Storytime: 4 month old sleep

Everyone wants to know when will their 4 month old sleep. As with all things baby, the answer is maybe now, maybe soon, maybe not for a long time yet. There are no quick fixes when it comes to babies and the damn things are all individuals so there are no rules either. One thing that is well known is that around the four month mark they hit their ‘4 month sleep regression’. This is where they transition from immature sleep to adult sleep patterns, with multiple sleep cycles in the night. So it’s an important development phase rather than a regression. Problem is, because they haven’t experienced sleep cycles before, they tend to wake up for each one.

With Bam Bam we appear to have been pretty lucky. We had two nights where she woke up every hour or so. Apart from that, it mainly appears to have been her daytime naps that have been most hard hit. The screaming fits go on for hours on end because she is over tired. To be honest, I’d rather have that than disturbed sleep at night for two weeks or so!! Anyway, some people recommend this is a good time to start sleep training your baby.

I think she’s still a little bundle of instinct and could not care less what I’d like to train her to do. If I tried to put her to bed at 6.30pm every night she would not be the slightest bit interested. Instead we go to sleep pretty much when we both feel like it. This is usually around 10pm or so, or maybe a bit earlier. Our routine of winding down for bed is simple – putting our baby sleep sack on (I don’t have one sadly, just Bam Bam), dimming the lights, and reading a book together in bed. Maybe a light snack next and then lights out. Sometimes that works. Sometimes it doesn’t, it just depends on how the young’un is feeling.

The Rug Bear

We’ve been sent a copy of The Rug Bear by Emma Rattray which has become a part of that bedtime routine. It’s actually a bit longer than some of the other bedtime books we read. We don’t get all the way through it every night! It is a sweet story about a bear who lays down to sleep during a game and inadvertently becomes a cosy rug for the other woodland animals. Of course they are in for quite a surprise when he wakes up.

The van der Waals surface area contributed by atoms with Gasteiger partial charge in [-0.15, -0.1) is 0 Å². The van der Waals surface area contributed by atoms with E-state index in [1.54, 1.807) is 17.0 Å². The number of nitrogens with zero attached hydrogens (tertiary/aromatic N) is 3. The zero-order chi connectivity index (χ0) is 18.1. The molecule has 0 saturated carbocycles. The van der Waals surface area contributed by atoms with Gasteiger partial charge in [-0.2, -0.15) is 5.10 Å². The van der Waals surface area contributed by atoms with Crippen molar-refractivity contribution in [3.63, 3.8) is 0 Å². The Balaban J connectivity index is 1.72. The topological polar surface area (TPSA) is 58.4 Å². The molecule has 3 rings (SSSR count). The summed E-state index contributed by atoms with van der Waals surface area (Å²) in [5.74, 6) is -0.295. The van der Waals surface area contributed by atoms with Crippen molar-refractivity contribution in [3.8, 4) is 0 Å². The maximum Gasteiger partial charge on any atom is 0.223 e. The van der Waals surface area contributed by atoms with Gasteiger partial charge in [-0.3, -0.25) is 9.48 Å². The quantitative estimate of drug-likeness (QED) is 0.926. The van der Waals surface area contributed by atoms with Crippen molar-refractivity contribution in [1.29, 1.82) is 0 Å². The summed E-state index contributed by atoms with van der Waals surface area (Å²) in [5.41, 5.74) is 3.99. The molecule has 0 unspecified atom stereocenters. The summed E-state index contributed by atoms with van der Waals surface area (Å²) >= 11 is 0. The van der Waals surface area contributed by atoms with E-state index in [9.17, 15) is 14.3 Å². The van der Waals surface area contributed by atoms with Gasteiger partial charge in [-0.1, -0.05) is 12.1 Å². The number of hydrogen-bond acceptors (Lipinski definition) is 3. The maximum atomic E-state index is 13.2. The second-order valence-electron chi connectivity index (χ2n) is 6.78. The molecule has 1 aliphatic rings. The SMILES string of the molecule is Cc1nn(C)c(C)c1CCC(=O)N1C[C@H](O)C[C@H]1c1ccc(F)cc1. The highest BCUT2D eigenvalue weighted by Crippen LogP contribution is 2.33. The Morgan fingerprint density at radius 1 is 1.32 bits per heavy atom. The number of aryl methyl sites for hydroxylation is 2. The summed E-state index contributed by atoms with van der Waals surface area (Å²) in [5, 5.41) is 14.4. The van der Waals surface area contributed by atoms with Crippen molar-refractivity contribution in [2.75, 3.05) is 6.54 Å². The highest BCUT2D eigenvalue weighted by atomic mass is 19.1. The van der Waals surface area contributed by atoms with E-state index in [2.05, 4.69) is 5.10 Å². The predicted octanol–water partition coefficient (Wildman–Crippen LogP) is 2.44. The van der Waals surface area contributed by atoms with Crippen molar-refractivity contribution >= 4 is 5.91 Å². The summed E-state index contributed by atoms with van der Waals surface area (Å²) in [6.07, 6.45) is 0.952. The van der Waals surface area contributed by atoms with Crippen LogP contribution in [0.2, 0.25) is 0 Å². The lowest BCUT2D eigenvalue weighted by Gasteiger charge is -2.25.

It is really nicely illustrated by Mike Terry. There is plenty going on in each page so that you can pick out new details as well as talk about the story. I like it for bed time because the book is based around more muted colours and a gradual story progression. It feels a bit more suitable for a story book in the evening, rather than the high colour, high action sensory books that we use more in the day.

We have been enjoying the book for a couple of weeks now and Bam Bam certainly seems to like it. Her latest thing is learning to turn the pages on cue and on her own. Although with such a big book it is quite a stretch for her pudgy little arms! I can see that we will enjoy reading this story for many years to come.

What are your thoughts on bedtime routines and getting newborns to sleep?

We were given our copy of The Rug Bear for free for the purposes of review. My opinion, and Bam Bam’s are our honest thoughts on the product.

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4 Responses

  1. Kate Ahrens says:

    We never successfully developed any kind of “routines” for our kids – our parenting strategies mostly centred around recognising that our children were people too and trying to figure out what they needed and wanted – even if they were not able yet to verbalise what it was. We didn’t always succeed at that either but I think we did alright and our (grown up) children are pretty damn good so…

    • Laura says:

      They are very lovely! Yes, Willow is 5 months today and she still has absolutely no interest in a routine, so we’re just going with the flow. It sounds like bottle fed babies are a bit easier to force into a system perhaps?

  2. Janet says:

    My granddaughter (3) has a bedtime book called teddy bears one to ten. It always comes after a couple of other stories and signals that it really is sleeptime. now whereas to start with it was the only bedtime read. She used also to have a doll which played soothing noises when her parents had left the room. There are also various apps with these noises on too. The storybooks are now sufficient.

    • Laura says:

      Yes, we’ve played lullabies and white noise but it doesn’t really make too much of a difference. When she’s really low we have a little sing though.

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